WASHINGTON — Speaker John Boehner couldn’t believe House Republicans didn’t applaud him for getting the “monkey off their back” when he relied on Democratic votes to raise the nation’s debt ceiling. Almost all Republicans voted against the measure; just 28 joined all but 2 Democrats to support the increase.
Republicans wanted to attach something from their wish list to make the vote worthwhile for them, but they couldn’t agree on what that would be. Boehner finally threw up his hands when he realized he couldn’t get the necessary 218 votes from Republicans for anything.
Let’s give Boehner credit for recognizing the futility of continuing to bargain with his caucus, and moving on cleanly and quickly. He faces a conservative revolt, but then what else is new. Boehner has been at odds with his Tea Party faction ever since they arrived in Washington three years ago.
He followed them over the cliff with last year’s government shutdown, and this time he wasn’t going to let them box him in again. Boehner’s capitulation to the White House and Democrats who wanted the debt ceiling raised without strings shows his keen grasp of the obvious: If Republicans want to keep control of the House and win back the Senate, they have to focus on a battle they can win, and it’s not the debt ceiling.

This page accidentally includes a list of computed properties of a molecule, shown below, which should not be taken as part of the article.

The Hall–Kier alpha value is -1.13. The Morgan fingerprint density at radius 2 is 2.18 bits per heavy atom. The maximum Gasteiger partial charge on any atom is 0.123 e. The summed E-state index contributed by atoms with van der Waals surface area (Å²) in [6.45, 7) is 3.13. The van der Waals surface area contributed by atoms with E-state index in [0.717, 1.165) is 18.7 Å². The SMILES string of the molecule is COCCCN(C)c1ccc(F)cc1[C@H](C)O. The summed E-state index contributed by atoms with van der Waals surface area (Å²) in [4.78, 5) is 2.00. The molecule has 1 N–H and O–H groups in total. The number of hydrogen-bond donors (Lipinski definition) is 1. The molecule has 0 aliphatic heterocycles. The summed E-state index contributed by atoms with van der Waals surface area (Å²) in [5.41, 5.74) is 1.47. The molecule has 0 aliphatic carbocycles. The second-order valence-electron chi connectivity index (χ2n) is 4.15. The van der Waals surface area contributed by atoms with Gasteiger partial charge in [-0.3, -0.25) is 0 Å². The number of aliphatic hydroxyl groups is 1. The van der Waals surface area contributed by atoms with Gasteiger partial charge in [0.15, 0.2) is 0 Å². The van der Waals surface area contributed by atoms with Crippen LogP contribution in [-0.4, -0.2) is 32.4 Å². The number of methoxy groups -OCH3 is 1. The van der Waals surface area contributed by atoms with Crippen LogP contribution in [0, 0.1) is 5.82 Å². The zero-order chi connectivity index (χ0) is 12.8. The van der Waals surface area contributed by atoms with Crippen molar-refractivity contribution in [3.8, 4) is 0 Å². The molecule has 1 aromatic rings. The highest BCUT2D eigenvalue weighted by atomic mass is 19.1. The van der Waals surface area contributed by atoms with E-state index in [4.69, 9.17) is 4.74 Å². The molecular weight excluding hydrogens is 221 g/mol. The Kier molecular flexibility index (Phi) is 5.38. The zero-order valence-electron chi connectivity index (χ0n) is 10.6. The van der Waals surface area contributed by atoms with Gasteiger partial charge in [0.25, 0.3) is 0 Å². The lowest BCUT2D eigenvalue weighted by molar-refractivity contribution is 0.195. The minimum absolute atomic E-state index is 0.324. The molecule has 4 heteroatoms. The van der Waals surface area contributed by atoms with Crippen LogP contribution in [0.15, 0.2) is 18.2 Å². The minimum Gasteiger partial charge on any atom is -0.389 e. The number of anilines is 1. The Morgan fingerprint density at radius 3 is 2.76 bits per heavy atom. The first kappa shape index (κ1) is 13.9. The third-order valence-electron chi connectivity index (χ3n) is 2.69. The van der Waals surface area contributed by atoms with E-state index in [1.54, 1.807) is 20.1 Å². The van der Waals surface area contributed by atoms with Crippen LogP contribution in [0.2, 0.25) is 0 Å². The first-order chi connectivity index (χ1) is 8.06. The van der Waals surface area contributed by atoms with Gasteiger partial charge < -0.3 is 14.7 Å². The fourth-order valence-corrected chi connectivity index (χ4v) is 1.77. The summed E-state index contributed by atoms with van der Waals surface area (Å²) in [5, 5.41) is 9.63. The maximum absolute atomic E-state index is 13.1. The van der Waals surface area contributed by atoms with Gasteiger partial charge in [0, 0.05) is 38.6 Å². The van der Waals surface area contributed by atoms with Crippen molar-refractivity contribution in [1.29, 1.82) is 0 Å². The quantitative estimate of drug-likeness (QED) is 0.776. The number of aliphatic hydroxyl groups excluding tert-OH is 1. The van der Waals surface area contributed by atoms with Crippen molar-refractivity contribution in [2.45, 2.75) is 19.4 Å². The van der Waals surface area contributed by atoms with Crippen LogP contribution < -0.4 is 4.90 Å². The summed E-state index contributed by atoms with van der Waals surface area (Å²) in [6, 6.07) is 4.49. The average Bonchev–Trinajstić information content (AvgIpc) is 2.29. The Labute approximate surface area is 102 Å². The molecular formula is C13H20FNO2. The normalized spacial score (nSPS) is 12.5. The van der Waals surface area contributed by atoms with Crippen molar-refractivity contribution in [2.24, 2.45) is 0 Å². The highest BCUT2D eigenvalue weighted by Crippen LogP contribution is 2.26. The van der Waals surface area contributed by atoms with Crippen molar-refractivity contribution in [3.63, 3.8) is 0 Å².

Two of the principles of war, “mass and economy of force,” sum up the GOP’s dilemma. In order to mass their attack on Obamacare, they have to pull back elsewhere. In other words, fight the battle they think they can win, where they believe the public is with them, and forget about debt and default. The public reacts negatively to putting the Treasury’s full faith and credit and risk, and the deficit is falling so fast, it’s not the defining issue it once was.
Give credit to the voters too. They’ve figured out that Congress has the power of the purse, and House members can’t vote to spend money and then decide they’re not going to pay the bills. Obama and the Democrats won that argument.
Which political party ultimately wins on Obamacare will be fought out all year with the verdict rendered in the November midterm elections. Republicans are convinced that the health care law is their silver bullet for maintaining control of the House and winning back the Senate. Democrats believe that the Affordable Care Act will take its place alongside Social Security and Medicare as a vital and popular program, but worry that well-funded Republican attacks could take their toll in the November elections.
In the end both parties are massing their forces to fight the battle over Obamacare, which is why issues such as the debt ceiling will no longer be factors by election day. It is all a matter of mass and economy of force.
U.S. News Syndicate, Inc.